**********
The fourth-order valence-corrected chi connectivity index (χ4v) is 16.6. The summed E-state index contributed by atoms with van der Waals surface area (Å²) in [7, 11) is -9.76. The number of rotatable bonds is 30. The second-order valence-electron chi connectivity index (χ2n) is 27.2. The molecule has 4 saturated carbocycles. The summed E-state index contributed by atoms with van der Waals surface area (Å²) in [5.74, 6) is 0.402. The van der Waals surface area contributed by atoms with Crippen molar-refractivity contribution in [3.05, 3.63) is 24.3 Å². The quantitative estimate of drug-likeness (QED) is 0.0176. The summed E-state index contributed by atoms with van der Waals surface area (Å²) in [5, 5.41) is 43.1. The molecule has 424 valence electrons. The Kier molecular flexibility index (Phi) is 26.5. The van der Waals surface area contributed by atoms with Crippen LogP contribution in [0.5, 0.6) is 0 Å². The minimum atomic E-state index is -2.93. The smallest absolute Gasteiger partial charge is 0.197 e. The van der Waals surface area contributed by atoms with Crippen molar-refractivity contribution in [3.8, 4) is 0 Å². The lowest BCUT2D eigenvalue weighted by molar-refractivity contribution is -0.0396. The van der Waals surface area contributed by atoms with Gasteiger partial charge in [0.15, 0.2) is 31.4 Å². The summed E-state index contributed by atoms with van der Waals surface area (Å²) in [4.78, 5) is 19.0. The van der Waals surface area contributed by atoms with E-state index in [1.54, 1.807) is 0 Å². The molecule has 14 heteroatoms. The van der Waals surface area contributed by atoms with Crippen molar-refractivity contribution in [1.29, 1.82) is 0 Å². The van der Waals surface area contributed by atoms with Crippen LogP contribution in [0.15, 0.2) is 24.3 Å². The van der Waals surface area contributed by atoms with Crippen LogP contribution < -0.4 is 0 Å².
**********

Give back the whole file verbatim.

The fourth-order valence-corrected chi connectivity index (χ4v) is 16.6. The summed E-state index contributed by atoms with van der Waals surface area (Å²) in [7, 11) is -9.76. The number of rotatable bonds is 30. The second-order valence-electron chi connectivity index (χ2n) is 27.2. The molecule has 4 saturated carbocycles. The summed E-state index contributed by atoms with van der Waals surface area (Å²) in [5.74, 6) is 0.402. The van der Waals surface area contributed by atoms with Crippen molar-refractivity contribution in [3.05, 3.63) is 24.3 Å². The quantitative estimate of drug-likeness (QED) is 0.0176. The summed E-state index contributed by atoms with van der Waals surface area (Å²) in [5, 5.41) is 43.1. The molecule has 424 valence electrons. The Kier molecular flexibility index (Phi) is 26.5. The van der Waals surface area contributed by atoms with Crippen LogP contribution in [0.5, 0.6) is 0 Å². The minimum atomic E-state index is -2.93. The smallest absolute Gasteiger partial charge is 0.197 e. The van der Waals surface area contributed by atoms with Crippen molar-refractivity contribution in [3.8, 4) is 0 Å². The lowest BCUT2D eigenvalue weighted by molar-refractivity contribution is -0.0396. The van der Waals surface area contributed by atoms with Gasteiger partial charge in [0.15, 0.2) is 31.4 Å². The summed E-state index contributed by atoms with van der Waals surface area (Å²) in [4.78, 5) is 19.0. The van der Waals surface area contributed by atoms with E-state index in [1.54, 1.807) is 0 Å². The molecule has 14 heteroatoms. The van der Waals surface area contributed by atoms with Crippen molar-refractivity contribution in [1.29, 1.82) is 0 Å². The van der Waals surface area contributed by atoms with Crippen LogP contribution in [0.15, 0.2) is 24.3 Å². The van der Waals surface area contributed by atoms with Crippen LogP contribution < -0.4 is 0 Å².